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The HP Photosmart A626 Compact Photo Printer produces lab-quality output up to 5"x7", includes a 4.8" touchscreen LCD display, and accepts common memory cards for computerless printing -- all in a package that weights less than 4 pounds and is about 10" wide. It even has a popup handle for easy toting.


The A626 uses HP inkjet technology for prints up to 4800 x 1200 dpi via USB, PictBridge, or one of its four memory card slots. Generally speaking, it produced beautiful 4"x6" prints in about 1:30, and 5"x7"s took about 2 minutes. An HP 110 ink cartridge can produce about 120 4"x6" prints. If you buy the ink and paper together ($34.99), your cost per 4"x6" print is around 29 cents. The images look every bit as good as lab quality, including a smudge and fade resistant surface.

Image Adjustments and Enhancements

The HP A626 has a few basic image editing tools, such as brightness, red eye correction, and cropping. They don't have the power of what you can do on your computer, but they do come in handy when printing directly from the memory card. I used cropping and brightness quite often with good results. The LCD is not a calibrated screen (nor would I expect it to be), so images look brighter and "cooler" on the LCD than what later appears in the print tray. After a few rounds however, I was able to anticipate the results that I could expect from my edits.

There's also an array of creative features such as the ability to freehand draw on a picture, add type, convert to B&W, add frames and clipart, and the most interesting of them all... slimming. Use this feature with extreme care. It actually narrows your subject in an attempt to shed unwanted pounds. But what is really does is squeeze them inward causing the face to elongate. If you do try slimming, I recommend only applying it at the mildest level.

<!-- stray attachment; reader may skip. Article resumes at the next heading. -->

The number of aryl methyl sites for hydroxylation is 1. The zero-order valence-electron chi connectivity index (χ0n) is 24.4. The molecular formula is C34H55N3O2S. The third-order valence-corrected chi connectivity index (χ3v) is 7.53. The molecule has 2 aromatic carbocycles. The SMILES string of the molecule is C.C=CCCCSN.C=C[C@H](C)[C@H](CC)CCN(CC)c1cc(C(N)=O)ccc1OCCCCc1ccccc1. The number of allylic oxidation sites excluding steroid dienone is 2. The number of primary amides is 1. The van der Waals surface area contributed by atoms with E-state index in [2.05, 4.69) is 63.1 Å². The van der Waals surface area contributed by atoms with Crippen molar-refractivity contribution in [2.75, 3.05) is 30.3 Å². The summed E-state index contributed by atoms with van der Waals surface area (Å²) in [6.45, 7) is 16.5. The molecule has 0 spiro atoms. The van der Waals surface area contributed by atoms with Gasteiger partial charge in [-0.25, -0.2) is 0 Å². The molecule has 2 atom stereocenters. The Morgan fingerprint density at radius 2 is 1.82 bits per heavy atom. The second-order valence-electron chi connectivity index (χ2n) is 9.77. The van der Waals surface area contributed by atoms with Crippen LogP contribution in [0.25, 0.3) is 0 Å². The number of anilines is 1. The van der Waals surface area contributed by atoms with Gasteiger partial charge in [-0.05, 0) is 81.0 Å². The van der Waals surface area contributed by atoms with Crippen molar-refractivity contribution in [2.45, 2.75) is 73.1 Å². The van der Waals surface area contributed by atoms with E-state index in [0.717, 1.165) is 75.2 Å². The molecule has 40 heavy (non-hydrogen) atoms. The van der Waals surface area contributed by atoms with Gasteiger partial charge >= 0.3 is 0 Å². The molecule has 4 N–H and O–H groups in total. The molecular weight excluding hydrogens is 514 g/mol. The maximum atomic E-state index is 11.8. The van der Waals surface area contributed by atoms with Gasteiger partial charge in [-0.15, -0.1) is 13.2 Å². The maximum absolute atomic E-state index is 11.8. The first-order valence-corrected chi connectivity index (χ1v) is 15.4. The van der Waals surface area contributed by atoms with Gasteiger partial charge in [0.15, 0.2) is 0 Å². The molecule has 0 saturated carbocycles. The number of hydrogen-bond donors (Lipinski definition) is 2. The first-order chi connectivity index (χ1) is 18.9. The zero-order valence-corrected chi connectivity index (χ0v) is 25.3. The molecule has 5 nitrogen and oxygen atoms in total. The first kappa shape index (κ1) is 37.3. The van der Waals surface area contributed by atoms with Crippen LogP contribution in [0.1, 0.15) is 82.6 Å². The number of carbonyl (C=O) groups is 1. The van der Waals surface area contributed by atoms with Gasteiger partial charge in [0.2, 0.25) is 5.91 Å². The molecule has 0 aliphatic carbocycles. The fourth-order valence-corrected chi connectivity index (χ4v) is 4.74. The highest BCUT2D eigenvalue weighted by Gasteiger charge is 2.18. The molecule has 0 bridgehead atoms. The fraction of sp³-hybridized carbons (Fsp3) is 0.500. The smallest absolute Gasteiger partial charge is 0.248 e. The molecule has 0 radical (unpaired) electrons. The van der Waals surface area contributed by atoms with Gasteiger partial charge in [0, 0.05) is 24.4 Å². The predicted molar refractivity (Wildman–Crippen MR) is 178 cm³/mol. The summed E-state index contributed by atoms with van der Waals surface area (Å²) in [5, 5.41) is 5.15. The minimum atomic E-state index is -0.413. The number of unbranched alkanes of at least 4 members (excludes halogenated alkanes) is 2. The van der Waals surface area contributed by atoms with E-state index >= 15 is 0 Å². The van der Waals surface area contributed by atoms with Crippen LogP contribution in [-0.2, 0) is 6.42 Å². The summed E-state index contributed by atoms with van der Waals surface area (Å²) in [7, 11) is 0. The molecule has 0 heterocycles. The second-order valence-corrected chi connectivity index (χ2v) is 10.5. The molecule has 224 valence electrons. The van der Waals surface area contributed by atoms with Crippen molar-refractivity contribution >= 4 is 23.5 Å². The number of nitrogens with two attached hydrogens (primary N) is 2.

I was not impressed with the B&W conversion either. The photos turned out dull and without snap. But the clipart was a hoot, and I actually had fun adding birthday balloons and other goodies to photos.

Nice Touches

The HP A626 has a number of nice touches that impressed me. I liked the ink status icon that was always visible in the upper left corner of the LCD. Working directly from memory cards seems much more efficient than printing via PictBridge that required your camera to be powered up. Plus, you don't get all of the editing and creative features when tethered via cable (but are available when printing with the card inserted into the printer).

If you're a Raw shooter, then keep in mind that you need to use the Raw+Jpeg option on your camera. The A626 can read the Jpegs and enable direct printing from your memory card. Later on, you can upload the Raw files to your computer for more precise image editing. This is a great way to enjoy pure amateur snap-shooting and serious fine art photography at the same time.

It's also a nice touch that you can buy an accessory rechargeable battery for the printer to make it totally portable. There's a hidden bay on the bottom for this accessory. It would have been really cool to have the AC adaptor fit in the empty bay for those who don't purchase the battery. Unfortunately the adapter is a tad too thick for stowing there. Seems like a missed opportunity.

Bottom Line

I highly recommend the HP Photosmart A626 Compact Printer. The image quality is excellent, plus you can print up to 5"x7", and on a variety of media including CD labels, photo stickers, and passport photos. If you connect the printer to your Mac or PC, you have access to HP's excellent driver software, plus the A626 works as a standalone memory card reader.